he preliminary findings of the industry studies indicate that the domestic market after the trade policy reform was more conducive to competition than before. Protection, according to the traditional argument, distorts output and factor markets, leading to allocative inefficiency. It also encourages the existence of too many small firms which could not specialize adequately on certain product lines, thus discouraging them from adopting ‘best practice’ production techniques. Did trade liberalization enhance the efficiency of manufacturing industries?



Packaging is the totality of products, services, and systems used to preserve, identify, transport, distribute, store, retail, and facilitate the direct consumption of goods. The study by Ma. Cristina Medilo follows the scheme of classifying packaging products according to raw materials used. Based on this scheme, the packaging industry is seen to comprise four major subsectors: glass-based, metalbased, paper-based, and plastic-based. In 1988, 408 establishments, or four percent of the manufacturing total, were engaged in the manufacture

of packaging products. Of these, 64 percent belonged to the plastic-based, 20 percent to the paper-based, and 13 percent to the metal-based subsectors. The industry employed a total of 30,439 or 3.5 percent of the total manufacturing in the same period. It also accounted for 3.4 percent of total manufacturing value of output. Exports amounted to P681.3 million while imports were P672.6 million. The policy reforms instituted since 1981 lowered the level of protection accorded to the industry in terms of tariff and non-tariff barriers to importation. The industry-level Effective Protection Rate (EPR) declined by almost 60 percent between 1983 and 1988. Subsector level EPRs likewise showed marked reduction in protection. Paral-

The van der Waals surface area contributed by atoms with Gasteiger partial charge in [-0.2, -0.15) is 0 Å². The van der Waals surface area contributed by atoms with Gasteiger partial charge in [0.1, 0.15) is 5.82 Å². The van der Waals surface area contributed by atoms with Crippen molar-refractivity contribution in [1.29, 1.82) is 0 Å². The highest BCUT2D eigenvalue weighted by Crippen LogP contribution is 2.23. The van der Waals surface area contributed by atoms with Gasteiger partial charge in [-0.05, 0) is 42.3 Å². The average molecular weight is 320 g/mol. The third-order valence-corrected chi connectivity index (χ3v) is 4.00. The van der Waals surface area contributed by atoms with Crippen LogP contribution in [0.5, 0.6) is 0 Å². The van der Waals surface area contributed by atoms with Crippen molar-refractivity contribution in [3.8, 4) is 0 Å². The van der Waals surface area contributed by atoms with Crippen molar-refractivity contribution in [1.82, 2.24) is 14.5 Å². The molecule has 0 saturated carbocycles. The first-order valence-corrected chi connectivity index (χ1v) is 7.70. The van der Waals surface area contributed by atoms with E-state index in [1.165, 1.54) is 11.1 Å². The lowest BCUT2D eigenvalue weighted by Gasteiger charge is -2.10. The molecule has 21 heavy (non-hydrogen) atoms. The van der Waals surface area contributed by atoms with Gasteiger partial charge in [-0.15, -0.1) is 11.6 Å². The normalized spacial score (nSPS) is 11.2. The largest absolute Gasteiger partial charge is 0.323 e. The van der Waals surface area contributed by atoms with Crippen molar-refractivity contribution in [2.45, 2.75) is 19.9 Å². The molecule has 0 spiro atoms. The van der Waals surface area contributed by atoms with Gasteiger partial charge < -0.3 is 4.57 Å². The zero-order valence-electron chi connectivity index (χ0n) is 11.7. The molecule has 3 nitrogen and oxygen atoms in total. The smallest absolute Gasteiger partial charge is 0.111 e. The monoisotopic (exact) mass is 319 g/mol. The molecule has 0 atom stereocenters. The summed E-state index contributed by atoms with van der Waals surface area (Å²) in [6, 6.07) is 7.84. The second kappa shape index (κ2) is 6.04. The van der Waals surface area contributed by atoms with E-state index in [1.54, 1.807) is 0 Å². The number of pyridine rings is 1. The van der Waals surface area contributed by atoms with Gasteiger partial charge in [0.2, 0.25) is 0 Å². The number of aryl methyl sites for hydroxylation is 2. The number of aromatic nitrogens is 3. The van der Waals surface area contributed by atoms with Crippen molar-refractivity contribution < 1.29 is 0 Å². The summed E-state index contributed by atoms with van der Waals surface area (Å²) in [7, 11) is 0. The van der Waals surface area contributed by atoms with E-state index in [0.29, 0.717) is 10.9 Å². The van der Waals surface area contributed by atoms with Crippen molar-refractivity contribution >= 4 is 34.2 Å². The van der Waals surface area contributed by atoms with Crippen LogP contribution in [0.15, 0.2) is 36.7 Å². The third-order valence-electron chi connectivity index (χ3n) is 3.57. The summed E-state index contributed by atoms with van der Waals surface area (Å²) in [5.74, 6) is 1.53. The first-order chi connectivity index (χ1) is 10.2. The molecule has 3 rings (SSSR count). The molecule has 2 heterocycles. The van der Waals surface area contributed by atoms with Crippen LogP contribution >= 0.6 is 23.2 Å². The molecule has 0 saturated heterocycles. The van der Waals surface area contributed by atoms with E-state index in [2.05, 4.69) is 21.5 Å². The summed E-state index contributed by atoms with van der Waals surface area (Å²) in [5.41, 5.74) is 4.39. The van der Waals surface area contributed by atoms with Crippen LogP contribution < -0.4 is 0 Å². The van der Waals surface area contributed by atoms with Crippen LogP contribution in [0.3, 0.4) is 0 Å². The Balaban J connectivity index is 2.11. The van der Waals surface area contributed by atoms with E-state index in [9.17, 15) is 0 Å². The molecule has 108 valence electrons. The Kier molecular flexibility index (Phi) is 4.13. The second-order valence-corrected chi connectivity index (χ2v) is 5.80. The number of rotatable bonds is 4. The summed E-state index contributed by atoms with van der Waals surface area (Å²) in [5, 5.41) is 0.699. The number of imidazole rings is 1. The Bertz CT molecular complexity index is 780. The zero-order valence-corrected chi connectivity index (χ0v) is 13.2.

January-February 1994

lel reduction in domestic resource costshadow exchange rate (DRC/SER) levels were also observed, indicating allocation efficiency gains and improved comparative advantage both for the industry and for most of the subsectors. However, technical efficiency appears to have generally declined during this period. The findings of the study show that the mere threat of competition, not necessarily actual competition (import penetration rates even declined between 1983 and 1988), appears to have forced existing manufacturers to become more efficient and encouraged the entry mainly of efficient firms.

ON SYNTHETIC RESINS AND PLASTICS As of 1991, there were 17 synthetic resin manufacturers producing polyvinyl chloride, polysterene, acrylic resins, alkyd resins, adhesive resins, phthalic anhydride, and pellet resin, according to the study by Mr. Cesar Banzon. The production of polyvinyl chloride cornered 54 percent of total annual production of resins, followed by polysterene. The industry does not produce the more in-demand thermoplastic resins, namely, polyethylene and polypropylene due to the high investment needs and the absence of an integrated local petrochemical plant to supply the raw material requirements.

F To

page 8



January-February 1994

Manufacturing Industries... (From page 7)

restructuring whereby local producers dispose outdated operations, create new products and embark on a search for new markets. The study recommends greater export orientation for the synthetic resin and plastic processing sector for better efficiency and profitability.

The products of the plastic processing industry, on the other hand, are divided into four: (1) plastic furniture; (2) plastic footwear; (3) plastic industrial supplies ; and (4) other fabricated plastic products. While the resin industry is oligopolistic in structure (a few large firms dominate the industry), the plastic processing industry is highly dispersed, meaning many firms compete evenly within the industry. EPRs for both synthetic resins and plastics went down between 1983 and 1988. Average tariff rates for synthetic resins dropped from 38 percent in 1981 to 25 percent in 1985, and plastic processing, from 39 to 38 percent during the same period. However, the principal effect of the trade reform was the major surge in imports. The rise in imports is expected to provide a mechanism wherein local firms are pressured to become efficient. The competitive pressure could, in turn, force an industrial